2 Increased marketing literacy among buyers means people increasingly dismiss traditional marketing campaigns as biased “propADganda.” Instead, they turn to trusted word of mouth sources for advice.

3 Acute advertising clutter is making it increasingly difficult for traditional marketing campaigns to break through and capture people’s attention. To avoid the advertising cacophony, buyers turn to their friends for word of mouth recommendations.

4 Accelerating media fragmentation is shrinking media audiences; more channels, more media are making it harder for advertisers to find and reach their target markets through traditional marketing campaigns.
New ad blocking technology is empowering people to skip, stop, or avoid unwanted advertising messages and interruptive marketing campaigns.

5 Today, consumers are more involved than ever before in controlling communications and message delivery at a global level. And many brands are now finally realizing that “the most powerful selling of products and ideas takes place not marketer to consumer but consumer to consumer.”9

I’ve been mulling over questions for marketers, advertisers and agencies to get them to start thinking of Social Media built around the principles of Web 2.0:

How can you make your customers your marketers? What is your strategy to adopt new forms of communication and collaboration that both enable and enhance consumer participation in your brand? How can you empower them to believe they trust you and can make a difference? How can you make them your brand ambassadors and evangelists? How is this trust and loyalty built in an open environment where you and they ‘play’ together? How can you make your market a conversation in ways traditional media has failed?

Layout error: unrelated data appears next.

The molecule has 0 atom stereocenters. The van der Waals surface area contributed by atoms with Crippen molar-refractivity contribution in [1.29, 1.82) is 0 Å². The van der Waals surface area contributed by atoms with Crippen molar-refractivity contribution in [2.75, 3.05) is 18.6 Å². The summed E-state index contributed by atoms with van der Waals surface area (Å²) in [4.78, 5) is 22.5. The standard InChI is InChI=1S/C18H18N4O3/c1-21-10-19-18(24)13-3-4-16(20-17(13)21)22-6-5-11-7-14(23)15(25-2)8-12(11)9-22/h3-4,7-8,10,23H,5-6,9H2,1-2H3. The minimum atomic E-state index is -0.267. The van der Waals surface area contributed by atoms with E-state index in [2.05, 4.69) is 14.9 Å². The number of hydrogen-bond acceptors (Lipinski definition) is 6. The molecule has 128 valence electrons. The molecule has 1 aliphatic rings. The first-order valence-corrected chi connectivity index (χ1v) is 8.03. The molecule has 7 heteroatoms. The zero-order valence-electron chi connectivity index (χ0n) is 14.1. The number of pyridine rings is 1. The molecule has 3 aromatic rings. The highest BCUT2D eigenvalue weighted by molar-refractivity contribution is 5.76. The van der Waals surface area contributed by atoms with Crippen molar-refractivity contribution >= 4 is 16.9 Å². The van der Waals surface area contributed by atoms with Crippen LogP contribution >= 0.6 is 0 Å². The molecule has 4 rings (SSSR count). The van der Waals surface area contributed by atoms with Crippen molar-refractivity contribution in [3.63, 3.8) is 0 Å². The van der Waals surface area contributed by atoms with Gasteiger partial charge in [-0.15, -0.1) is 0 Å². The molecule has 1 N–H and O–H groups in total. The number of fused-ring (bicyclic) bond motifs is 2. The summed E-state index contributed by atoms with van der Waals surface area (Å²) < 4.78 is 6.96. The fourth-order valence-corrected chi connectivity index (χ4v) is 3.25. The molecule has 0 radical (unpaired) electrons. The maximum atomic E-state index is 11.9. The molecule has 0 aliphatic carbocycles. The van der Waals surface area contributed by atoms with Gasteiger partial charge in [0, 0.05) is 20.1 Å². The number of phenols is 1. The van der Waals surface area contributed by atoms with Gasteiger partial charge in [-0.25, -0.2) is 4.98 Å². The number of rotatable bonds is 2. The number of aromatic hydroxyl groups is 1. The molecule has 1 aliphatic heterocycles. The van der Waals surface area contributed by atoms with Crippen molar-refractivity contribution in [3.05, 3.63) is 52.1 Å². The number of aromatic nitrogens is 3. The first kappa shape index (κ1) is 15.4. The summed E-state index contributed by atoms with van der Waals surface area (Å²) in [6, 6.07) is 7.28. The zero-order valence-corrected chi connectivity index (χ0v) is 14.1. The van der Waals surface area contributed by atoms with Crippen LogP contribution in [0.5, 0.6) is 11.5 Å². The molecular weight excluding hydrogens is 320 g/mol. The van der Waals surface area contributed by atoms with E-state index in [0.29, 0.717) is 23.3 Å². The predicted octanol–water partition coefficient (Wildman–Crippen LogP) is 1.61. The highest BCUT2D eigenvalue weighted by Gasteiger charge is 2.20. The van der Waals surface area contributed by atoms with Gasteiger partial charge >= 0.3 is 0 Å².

There is a third space that is evolving – the social web. It is changing how we ‘consume’ brands and promises. And its not just restricted to the desktop – it is mobile too. Jay Rosen articulates this so well – “Jay Rosen said something terribly important that (imo) went over the heads of most people in the room. He said the nature of authority is changing in our culture, and that this directly impacts all media. He used the example of a person who goes to the doctor and gets a prescription for an ailment. The doctor explains how the medication will work. The patient then proceeds to the drugstore and receives the medicine, along with (perhaps) an explanation from the pharmacist about how the medicine will work. But then the patient goes home and gets on the internet to research the thoughts of others who’ve used the medicine to discover what THEY think about how it works, and this impacts the doctor’s authority. The doctor is still the doctor, but gone is the automatic acceptance of his or her words as gospel.”